When you run above code in your head, you will notice that the first invocation with the whole string will have a cache miss, then calculate the number of decodings for the first tail, which also misses the cache every time. We can avoid this by evaluating the tails first, starting from the end of the input. Because all tails will have been evaluated before the whole string is, we can remove the checks for cache misses. Now we also don't have any reason for recursion, because all previous results are already in the cache.

``````static final int upperLimit  = 26;
static final int maxHeadSize = ("" + upperLimit).length();

static int numDecodings(String encodedText) {
int[] cache = new int[encodedText.length() + 1];

// base case: the empty string at encodedText.length() is 1:
cache[encodedText.length()] = 1;

for (int position = encodedText.length() - 1; position >= 0; position--) {
// sum directly into the cache
break;
}
}
}

return cache[0];
}
``````

This algorithm could be optimized further by noticing that we only ever query the last `maxHeadSize` elements in the cache. So instead of an array, we could use a fixed-sized queue. At that point, we would have a dynamic programming solution that runs in *O(input length) time and O(maxHeadSize) space.

### Specialization for `upperLimit = 26`

The above algorithms were kept as general as possible, but we can go and manually specialize it for a specific `upperLimit`. This can be useful because it allows us to do various optimizations. However, this introduces “magic numbers” that make the code harder to maintain. Such manual specializations should therefore be avoided in non-critical software (and the above algorithm is already as fast as it gets).

``````static int numDecodings(String encodedText) {
// initialize the cache
int[] cache = {1, 0, 0};

for (int position = encodedText.length() - 1; position >= 0; position--) {
// rotate the cache
cache[2] = cache[1];
cache[1] = cache[0];
cache[0] = 0;

if (position + 0 < encodedText.length()) {
char c = encodedText.charAt(position + 0);

// 1 .. 9
if ('1' <= c && c <= '9') {
cache[0] += cache[1];
}
}

if (position + 1 < encodedText.length()) {
char c1 = encodedText.charAt(position + 0);
char c2 = encodedText.charAt(position + 1);

// 10 .. 19
if ('1' == c1) {
cache[0] += cache[2];
}
// 20 .. 26
else if ('2' == c1 && '0' <= c2 && c2 <= '6') {
cache[0] += cache[2];
}
}
}

return cache[0];
}
``````

The code is superficially similar. However, your parsing around characters is more convoluted. You have introduced a `used` variable that, if set, will decrement the decode count in order to account for double-character CPs. This is wrong, but I am not sure why. The main problem is that you are doubling the count at almost every step. As we have seen, the previous counts are added, and may very well be different.

This indicates that you wrote the code without proper preparation. You can write many kinds of software without having to think too much, but you can't do without careful analysis when designing an algorithm. For me, it is often helpful to design an algorithm on paper, and draw diagrams of each step (along the lines of the “Theoretical Prelude” of this answer). This is especially useful when you are thinking too much about the language you are going to implement in, and too little about possibly wrong assumptions.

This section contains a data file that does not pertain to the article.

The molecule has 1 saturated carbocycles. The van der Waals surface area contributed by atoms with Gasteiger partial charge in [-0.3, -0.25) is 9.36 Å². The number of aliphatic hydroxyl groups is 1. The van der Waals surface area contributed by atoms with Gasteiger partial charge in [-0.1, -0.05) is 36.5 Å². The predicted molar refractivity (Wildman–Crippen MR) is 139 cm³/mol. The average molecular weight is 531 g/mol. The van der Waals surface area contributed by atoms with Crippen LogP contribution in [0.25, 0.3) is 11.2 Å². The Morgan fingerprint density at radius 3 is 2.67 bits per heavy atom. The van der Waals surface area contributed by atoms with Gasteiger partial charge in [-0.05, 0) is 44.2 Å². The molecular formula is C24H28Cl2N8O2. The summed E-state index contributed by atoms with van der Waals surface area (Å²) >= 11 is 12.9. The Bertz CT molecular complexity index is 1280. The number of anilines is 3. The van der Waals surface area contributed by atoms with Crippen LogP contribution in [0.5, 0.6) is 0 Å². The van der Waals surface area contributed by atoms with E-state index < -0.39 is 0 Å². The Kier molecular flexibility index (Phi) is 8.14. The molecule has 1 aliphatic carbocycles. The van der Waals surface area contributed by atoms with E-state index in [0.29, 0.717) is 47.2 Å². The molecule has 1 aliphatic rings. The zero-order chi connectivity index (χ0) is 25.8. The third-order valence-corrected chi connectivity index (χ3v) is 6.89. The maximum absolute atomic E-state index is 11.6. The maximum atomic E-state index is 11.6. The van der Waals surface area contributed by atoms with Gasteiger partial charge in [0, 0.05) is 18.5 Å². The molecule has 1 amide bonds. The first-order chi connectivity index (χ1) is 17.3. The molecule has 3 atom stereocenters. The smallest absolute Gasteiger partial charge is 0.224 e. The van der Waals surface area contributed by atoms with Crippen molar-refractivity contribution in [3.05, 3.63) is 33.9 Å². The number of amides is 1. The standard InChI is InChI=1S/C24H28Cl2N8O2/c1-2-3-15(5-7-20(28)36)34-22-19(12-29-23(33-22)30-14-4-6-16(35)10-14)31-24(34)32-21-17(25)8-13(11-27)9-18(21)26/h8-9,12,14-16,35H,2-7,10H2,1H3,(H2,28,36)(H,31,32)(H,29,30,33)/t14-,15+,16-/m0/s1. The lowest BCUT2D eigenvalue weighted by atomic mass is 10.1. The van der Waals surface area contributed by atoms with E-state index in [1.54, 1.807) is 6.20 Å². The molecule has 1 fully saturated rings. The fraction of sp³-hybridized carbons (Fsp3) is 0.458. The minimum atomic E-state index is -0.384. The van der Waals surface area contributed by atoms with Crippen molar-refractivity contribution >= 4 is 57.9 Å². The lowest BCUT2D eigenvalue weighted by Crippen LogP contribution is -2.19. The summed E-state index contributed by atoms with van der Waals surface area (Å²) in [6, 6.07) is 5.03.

I suggest that you read up on “proofs by induction” to understand how to write a correct recursive algorithm. Once you have a recursive solution, you can always translate it into an iterative version.

-
Nice. I tried your way sort-of initially, then got stuck and decided it was impossible and moved onto recursion - doing it backwards is key. Much, much faster than the recursive solution for long strings. –  Joe Dec 3 '13 at 19:40
@amon - What happens when the input string is "012". The output should be 2, right? However this code will return 3. –  newbie Jun 13 '14 at 3:23
@newbie Thank you, good catch. For all my preaching about “avoiding possibly wrong assumptions”, I forgot to correctly handle zeroes. While a prefix zero is not a legal encoded text since no character maps to zero, the encoded text `"10"` would be destructured as both `1, 0` and `10` by this code, but only the `10` destructuring is valid. This can be fixed in the DP code by adding a `if (Integer.parseInt(head) < 1) continue` clause. The specialized code seems to accidentally handle this correctly. –  amon Feb 1 at 11:07
Brilliant answer! However, most of implementations doesn't work correctly in cases like `1020`. To fix this problem, we can add one additional check in if inside cycle: `if (head.startsWith("0") || Integer.valueOf(head) > upperLimit) break;` –  HitOdessit Feb 1 at 14:36

So here is some what simpler way out for your problem. This is pretty close to calculating Fibonacci, with the difference that there are condition checks on each smaller size subproblem. The space complexity is O(1) and time is O(n)

The code is in C++.

``````   int numDecodings(string s)
{
if( s.length() == 0 ) return 0;

int j  = 0;
int p1 = (s[j] != '0' ? 1 : 0);         // one step prev form j=1
int p2 = 1;                             // two step prev from j=1, empty
int p = p1;

for( int j = 1; j < s.length(); j++ )
{
p = 0;

if( s[j] != '0' )
p += p1;

if( isValidTwo(s, j-1, j) )
p += p2;

if( p==0 )                  // no further decoding necessary,
break;                  // as the prefix 0--j is has no possible decoding.

p2 = p1;                    // update prev for next j+1;
p1 = p;

}

return p;
}

bool isValidTwo(string &s, int i, int j)
{
int val= 10*(s[i]-'0')+s[j]-'0';

if ( val <= 9 )
return false;

if ( val > 26 )
return false;

return true;

}
``````